In this page we answer some common questions related to the Long Tail of Science (LToS) platform and the connected WS-PGRADE/gUSE gateway.

Q: What type of executables are supported?

The compute infrastructure behind the LToS platform consists of grid and cloud infrastructures running on top of 64-bit Linux operating systems. Thus, this gateway enables the execution of binaries running on top of this operating system.

Q: How to run executables with additional binary dependencies?

One can assume that the LToS platform offers only a base operating system, thus if an executable with additional binary dependencies should be run, the binary dependencies should be submitted along with the executable. These additional dependencies will be placed into the working directory of the executable, and the executable must open them as needed. 

Q: Which cloud can be used?

The list of cloud prodivers is available in the LToS Wiki page.

Q: How much capacity can be used inside a cloud?

You can find the different site capacities in the LToS Wiki page. When running jobs in the LToS platform, one can choose different instance types:

  • Small: at least 1 vCPU, at least 2 GB of RAM,
  • Medium: at least 2 vCPUs, at least 4 GB of RAM,
  • Large: at lest 4 vCPUs, at least 8 GB of RAM.

Q: Can I use multiple executables in a single job?

Of course. You have multiple possibilities:

  1. Upload your "master" executable in the first step of the Job Wizard, and upload its dependencies as additional static input files. In this case, all the input files uploaded will be located in the working directory where the "master" executable is started, thus you'll be able to open them.
  2. Create a self-extracting, executable archive which contains all of your executable files (for example by using makeself), and define this self-extracting archive as the executable for your experiment. We're going to describe this approach in a bit more detail now.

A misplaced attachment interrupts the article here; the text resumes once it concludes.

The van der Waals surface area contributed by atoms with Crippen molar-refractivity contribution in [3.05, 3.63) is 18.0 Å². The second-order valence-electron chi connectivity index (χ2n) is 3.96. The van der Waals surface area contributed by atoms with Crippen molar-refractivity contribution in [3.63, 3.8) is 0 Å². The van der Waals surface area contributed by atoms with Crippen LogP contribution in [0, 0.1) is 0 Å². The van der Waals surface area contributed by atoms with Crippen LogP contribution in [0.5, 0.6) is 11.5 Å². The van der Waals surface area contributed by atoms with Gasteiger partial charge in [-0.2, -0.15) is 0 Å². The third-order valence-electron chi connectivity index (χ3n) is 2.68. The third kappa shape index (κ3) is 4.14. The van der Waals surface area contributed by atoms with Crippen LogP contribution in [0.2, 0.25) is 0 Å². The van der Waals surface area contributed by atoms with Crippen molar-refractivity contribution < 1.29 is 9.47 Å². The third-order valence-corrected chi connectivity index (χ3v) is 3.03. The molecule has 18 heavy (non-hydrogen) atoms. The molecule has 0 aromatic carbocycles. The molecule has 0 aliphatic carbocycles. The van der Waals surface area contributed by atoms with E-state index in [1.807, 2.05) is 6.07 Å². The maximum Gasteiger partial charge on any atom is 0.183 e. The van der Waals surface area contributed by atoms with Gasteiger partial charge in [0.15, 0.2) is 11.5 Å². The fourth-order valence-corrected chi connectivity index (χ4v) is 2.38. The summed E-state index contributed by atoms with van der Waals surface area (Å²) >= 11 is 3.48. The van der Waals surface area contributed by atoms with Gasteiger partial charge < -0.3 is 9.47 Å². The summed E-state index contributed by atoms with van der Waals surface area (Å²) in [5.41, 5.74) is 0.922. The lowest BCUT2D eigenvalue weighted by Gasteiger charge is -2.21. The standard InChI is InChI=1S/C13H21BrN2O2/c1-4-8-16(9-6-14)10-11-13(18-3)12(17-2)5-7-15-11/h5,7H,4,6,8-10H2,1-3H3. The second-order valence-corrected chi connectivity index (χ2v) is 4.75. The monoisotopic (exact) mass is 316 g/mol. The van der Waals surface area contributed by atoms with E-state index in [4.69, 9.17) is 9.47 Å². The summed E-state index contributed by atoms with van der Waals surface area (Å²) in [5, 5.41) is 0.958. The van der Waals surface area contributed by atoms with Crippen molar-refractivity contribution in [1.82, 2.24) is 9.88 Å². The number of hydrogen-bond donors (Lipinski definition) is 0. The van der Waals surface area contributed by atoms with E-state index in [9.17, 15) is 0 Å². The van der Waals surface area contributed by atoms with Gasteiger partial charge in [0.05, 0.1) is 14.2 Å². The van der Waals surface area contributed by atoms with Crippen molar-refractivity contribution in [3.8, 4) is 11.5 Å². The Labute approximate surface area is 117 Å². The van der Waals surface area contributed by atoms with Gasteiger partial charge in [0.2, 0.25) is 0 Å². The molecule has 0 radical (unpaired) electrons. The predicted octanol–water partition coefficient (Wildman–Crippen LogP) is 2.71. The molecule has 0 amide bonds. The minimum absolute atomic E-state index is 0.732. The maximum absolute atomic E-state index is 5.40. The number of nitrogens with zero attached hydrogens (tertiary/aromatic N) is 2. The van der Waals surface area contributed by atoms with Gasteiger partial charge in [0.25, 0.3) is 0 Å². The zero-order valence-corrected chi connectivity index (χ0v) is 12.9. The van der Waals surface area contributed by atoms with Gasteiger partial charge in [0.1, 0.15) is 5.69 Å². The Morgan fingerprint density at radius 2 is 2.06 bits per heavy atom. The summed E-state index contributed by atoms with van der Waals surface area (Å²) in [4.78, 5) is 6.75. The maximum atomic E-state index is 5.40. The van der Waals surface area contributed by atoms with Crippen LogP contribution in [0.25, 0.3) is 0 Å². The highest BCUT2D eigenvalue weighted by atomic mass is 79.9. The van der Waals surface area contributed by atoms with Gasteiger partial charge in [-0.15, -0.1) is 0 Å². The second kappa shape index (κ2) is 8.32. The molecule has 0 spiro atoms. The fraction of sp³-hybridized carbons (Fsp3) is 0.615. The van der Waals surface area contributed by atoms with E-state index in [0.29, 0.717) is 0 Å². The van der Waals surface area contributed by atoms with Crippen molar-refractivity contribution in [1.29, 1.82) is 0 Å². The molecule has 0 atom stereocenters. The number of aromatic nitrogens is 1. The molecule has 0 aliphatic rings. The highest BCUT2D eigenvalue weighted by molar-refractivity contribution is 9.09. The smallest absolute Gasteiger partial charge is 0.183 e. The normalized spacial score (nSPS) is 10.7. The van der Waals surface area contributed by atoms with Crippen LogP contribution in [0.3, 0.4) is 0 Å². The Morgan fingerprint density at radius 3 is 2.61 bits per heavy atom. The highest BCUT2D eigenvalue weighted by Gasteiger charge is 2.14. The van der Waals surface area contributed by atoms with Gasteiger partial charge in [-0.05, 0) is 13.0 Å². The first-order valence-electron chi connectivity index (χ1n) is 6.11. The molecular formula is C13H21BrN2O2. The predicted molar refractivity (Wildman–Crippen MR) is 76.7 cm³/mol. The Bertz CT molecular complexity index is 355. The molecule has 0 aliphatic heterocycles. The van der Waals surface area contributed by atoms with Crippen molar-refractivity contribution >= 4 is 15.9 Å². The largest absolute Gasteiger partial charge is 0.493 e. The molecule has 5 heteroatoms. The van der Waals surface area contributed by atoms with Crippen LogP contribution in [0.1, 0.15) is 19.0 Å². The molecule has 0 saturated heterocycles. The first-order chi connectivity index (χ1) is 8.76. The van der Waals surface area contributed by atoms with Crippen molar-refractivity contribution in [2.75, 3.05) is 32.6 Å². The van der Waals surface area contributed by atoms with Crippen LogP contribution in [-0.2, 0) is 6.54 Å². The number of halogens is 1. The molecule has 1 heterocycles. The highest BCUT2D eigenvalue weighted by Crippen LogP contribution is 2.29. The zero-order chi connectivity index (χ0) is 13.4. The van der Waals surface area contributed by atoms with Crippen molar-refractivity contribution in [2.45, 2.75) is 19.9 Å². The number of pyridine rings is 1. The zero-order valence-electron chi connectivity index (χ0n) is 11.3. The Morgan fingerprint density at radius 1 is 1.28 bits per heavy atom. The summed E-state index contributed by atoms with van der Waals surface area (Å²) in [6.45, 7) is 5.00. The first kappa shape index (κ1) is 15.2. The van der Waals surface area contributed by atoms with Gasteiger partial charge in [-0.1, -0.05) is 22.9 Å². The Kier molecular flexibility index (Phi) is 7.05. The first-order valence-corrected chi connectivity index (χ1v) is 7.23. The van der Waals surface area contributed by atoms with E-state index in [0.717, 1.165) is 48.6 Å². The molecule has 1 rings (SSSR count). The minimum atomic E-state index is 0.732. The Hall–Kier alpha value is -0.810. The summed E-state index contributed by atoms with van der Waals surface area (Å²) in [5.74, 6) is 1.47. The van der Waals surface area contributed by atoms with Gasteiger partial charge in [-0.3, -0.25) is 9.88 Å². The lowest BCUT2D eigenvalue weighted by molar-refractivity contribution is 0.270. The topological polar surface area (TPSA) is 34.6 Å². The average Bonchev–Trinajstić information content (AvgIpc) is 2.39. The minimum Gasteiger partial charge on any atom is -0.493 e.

Using makeself

makeself enables you to create an executable shell script containing an archive of files, which upon execution decompresses the bundled archive and starts a given executable after the extraction has finished.

Let's assume you have tree files which make up your application: start.sh, stuff.jar and basedata.blob, out of which start.sh should be executed. In order to create a self-extracting archive called myapp.sh using this files:

  1. copy these three files into an empty directory, and enter the directory
  2. make sure every file has the necessary permissions set (in the above example, start.sh should have executable permissions)
  3. invoke makeself to create the archive:
    $ makeself --notemp . myapp.sh "My Super Application" ./start.sh

These steps will create the self-extracting archive called myapp.sh, which upon execution will extract an archive containing start.sh, stuff.jar and basedata.blob into the current working directory, and execute ./start.sh (start.sh in the working directory). Now you can upload myapp.sh as the executable for your application.

Q: Where can I find answers for my custom questions?

We provide an easy-to-use dicussion forum on this gateway.

Q: Where can I ask for more resource?

Write an email to applications-platform-support@mailman.egi.eu.

Q: How can I contact the support team?

In email: applications-platform-support@mailman.egi.eu.

Q: How can I acknowledge this work?

P. Kacsuk: P-GRADE portal family for Grid infrastructures, Concurrency and Computation: Practice and Experience journal, Volume: 23, Issue: 3, 2011, pp. 235-245.